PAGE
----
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I grew up in the Reformed Church in America, and I remember enjoying my Sunday school classes and Thursday night catechism classes. There were many delightful women who taught those classes, and I remember them as knowledgeable and kind, and they always smelled good.

As I aged into high school Sunday school classes, I had male elders who were my teachers. Frankly, it was clear that these male elders did not enjoy teaching, but apparently no one else wanted to teach the high school kids. I wasn’t sure I blamed them. Many of my classmates were mildly rude or sullen and silent.

There was one exception among the teachers. The senior pastor, who also happened to be my dad, loved to teach the senior high school students. Since my dad was the senior pastor, I experienced the added pressures of being required to know everything about the Bible and of behaving with perfect morals in every time and situation. I did not enjoy those expectations, but I did embrace my faith and my church. 

Eventually, I made the decision to make profession of faith, a public statement professing my trust in Jesus as my Lord and Savior. In preparation, I was paired with a mentor, who was an elder at our church, as well as a cherished family friend. I loved those talks with John, and I felt loved and cared for and felt a sense of belonging to my church and my faith. I treasured those times.

Related: How I’ve Come to See the Church as a Warm Nest of Community and Belonging

As part of this process, I was asked to articulate my faith journey. As I reflected, I noticed that, outside of my own family and mentor, John, it was largely women who shaped and nurtured my faith development. My wonderfully warm and caring catechism teachers, my cool junior high teacher with her Z Cavaricci jeans and blue mascara, and the kind and faithful women who mentored me as I babysat their kids. All these women showed me Christ’s love.

I also noticed that the women in my church were incredibly faithful. They taught most of the Sunday school classes and catechism classes, and they cared for the wee ones in the nursery. They brought meals to people with new babies or to people with illnesses or recovering from surgeries. They organized all the suppers and fundraisers at the church, and made the food for funerals, festivals, and youth group.

In contrast, I noticed that the men were the visible leaders, as elders and deacons and pastors, and that the women were the invisible leaders who did most of the actual service work of the church. Apparently some others had noticed this imbalance, too, and it was just a few years later, when I was away for college, that my home church elected their first female deacon. Many people responded positively to the idea, and others reacted with strong negativity. I was very hurt and angered by those negative reactions. These women were the ones that faithfully served me, alongside some men. Why was their service not considered leadership? I began to ask questions about the nature of leadership and the roles of men and women in the church. As a college student studying history, it was only a matter of time before I began to find answers and more questions.

Related Bible study: Building God’s Church Together: God’s Vision for Flourishing Ministry Partnerships Between Men and Women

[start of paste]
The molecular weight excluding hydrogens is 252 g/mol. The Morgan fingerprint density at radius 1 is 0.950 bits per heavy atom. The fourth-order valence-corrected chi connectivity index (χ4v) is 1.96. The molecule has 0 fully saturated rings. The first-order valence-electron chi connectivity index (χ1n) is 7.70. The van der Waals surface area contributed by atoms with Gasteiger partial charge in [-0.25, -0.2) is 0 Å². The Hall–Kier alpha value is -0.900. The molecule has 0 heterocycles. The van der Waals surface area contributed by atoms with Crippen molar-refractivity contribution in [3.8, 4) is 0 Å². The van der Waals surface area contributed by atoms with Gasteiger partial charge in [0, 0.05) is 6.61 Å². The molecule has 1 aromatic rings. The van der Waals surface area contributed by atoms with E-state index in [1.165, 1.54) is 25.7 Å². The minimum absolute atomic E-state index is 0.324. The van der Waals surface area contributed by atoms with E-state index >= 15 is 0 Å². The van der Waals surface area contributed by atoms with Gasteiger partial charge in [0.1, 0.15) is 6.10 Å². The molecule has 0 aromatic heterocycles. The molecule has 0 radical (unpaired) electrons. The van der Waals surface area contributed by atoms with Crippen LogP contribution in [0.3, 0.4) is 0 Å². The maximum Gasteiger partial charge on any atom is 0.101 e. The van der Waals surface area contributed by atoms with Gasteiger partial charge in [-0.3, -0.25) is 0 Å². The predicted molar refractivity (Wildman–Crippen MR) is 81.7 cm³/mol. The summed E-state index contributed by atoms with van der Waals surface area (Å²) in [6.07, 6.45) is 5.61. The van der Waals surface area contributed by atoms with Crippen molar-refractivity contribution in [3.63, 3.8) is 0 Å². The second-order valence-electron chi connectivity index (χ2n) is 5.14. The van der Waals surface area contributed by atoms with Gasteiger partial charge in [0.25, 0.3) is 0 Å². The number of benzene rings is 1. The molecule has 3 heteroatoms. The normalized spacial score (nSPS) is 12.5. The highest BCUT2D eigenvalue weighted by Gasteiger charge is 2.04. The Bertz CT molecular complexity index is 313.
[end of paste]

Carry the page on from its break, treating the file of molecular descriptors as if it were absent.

The Reformed Church in America has claimed the idea of being “Reformed and always reforming.” This phrase perfectly captures the experiences of living as a follower of Christ in the twenty-first century. We take our faith and doctrines seriously, but we also know that over time, people ask different questions. Some congregations had conversations about women in leadership in the mid- to late twentieth century, but within my home church, that conversation happened decades later.

As a denomination, we recognize that people change, our society changes, and the church changes over time, so the idea of staying Reformed and tied to our beliefs and doctrines makes sense, as we also seek to figure out how to live out our faith and doctrine in a different and changing world.

Related: Why the Heidelberg Catechism Is Still Relevant in Life and in Death

For me, personally, I have also had a journey that is Reformed and reforming. I keep and question my own faith and Reformed tradition, while also seeing the changes in my spiritual journey. I still ask lots of questions about the roles of gender in the church and the nature of leadership. As a professor of history at Northwestern College, an RCA-affiliated institution, I teach about the history of religion in the United States, about gender roles, and about identity. But I’ve also listened to college students of the Gen Z generation, who ask different questions about faith, authenticity, and identity. I believe that our denomination’s faith tradition is robust, and it can handle the next generation’s questions and concerns, just as it handled my questions about the nature of leadership and women in my formative years.

Moving forward, let’s continue to invite the questions about what it means to be Reformed and also remember to appreciate the ways that our faith can keep reforming, answering new questions about life in the twenty-first century.

Rebecca Koerselman

Rebecca Koerselman teaches history at Northwestern College and is a member of American Reformed Church in Orange City, Iowa. She is also currently serving on the Reformed Church in America's Commission on Christian Education and Discipleship